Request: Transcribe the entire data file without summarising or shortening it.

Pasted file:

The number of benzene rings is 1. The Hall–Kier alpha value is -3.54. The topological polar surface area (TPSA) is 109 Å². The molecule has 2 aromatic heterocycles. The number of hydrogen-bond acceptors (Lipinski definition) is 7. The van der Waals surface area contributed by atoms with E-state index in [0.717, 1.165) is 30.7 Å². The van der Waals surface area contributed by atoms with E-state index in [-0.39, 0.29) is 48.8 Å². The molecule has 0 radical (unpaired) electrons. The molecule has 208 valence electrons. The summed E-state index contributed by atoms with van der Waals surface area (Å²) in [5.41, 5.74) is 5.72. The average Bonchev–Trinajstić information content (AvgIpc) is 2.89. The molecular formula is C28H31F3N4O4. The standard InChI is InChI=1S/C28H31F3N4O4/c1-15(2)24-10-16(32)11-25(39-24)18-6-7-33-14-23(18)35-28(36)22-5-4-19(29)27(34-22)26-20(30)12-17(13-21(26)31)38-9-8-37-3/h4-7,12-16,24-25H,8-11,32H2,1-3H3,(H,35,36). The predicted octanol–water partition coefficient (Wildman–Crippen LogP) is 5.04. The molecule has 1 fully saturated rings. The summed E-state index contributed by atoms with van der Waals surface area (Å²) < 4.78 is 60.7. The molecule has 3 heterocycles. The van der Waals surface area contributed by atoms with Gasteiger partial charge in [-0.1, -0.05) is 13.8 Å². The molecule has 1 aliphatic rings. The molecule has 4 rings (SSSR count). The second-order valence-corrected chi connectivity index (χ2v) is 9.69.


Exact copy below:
The number of benzene rings is 1. The Hall–Kier alpha value is -3.54. The topological polar surface area (TPSA) is 109 Å². The molecule has 2 aromatic heterocycles. The number of hydrogen-bond acceptors (Lipinski definition) is 7. The van der Waals surface area contributed by atoms with E-state index in [0.717, 1.165) is 30.7 Å². The van der Waals surface area contributed by atoms with E-state index in [-0.39, 0.29) is 48.8 Å². The molecule has 0 radical (unpaired) electrons. The molecule has 208 valence electrons. The summed E-state index contributed by atoms with van der Waals surface area (Å²) in [5.41, 5.74) is 5.72. The average Bonchev–Trinajstić information content (AvgIpc) is 2.89. The molecular formula is C28H31F3N4O4. The standard InChI is InChI=1S/C28H31F3N4O4/c1-15(2)24-10-16(32)11-25(39-24)18-6-7-33-14-23(18)35-28(36)22-5-4-19(29)27(34-22)26-20(30)12-17(13-21(26)31)38-9-8-37-3/h4-7,12-16,24-25H,8-11,32H2,1-3H3,(H,35,36). The predicted octanol–water partition coefficient (Wildman–Crippen LogP) is 5.04. The molecule has 1 fully saturated rings. The summed E-state index contributed by atoms with van der Waals surface area (Å²) < 4.78 is 60.7. The molecule has 3 heterocycles. The van der Waals surface area contributed by atoms with Gasteiger partial charge in [-0.1, -0.05) is 13.8 Å². The molecule has 1 aliphatic rings. The molecule has 4 rings (SSSR count). The second-order valence-corrected chi connectivity index (χ2v) is 9.69.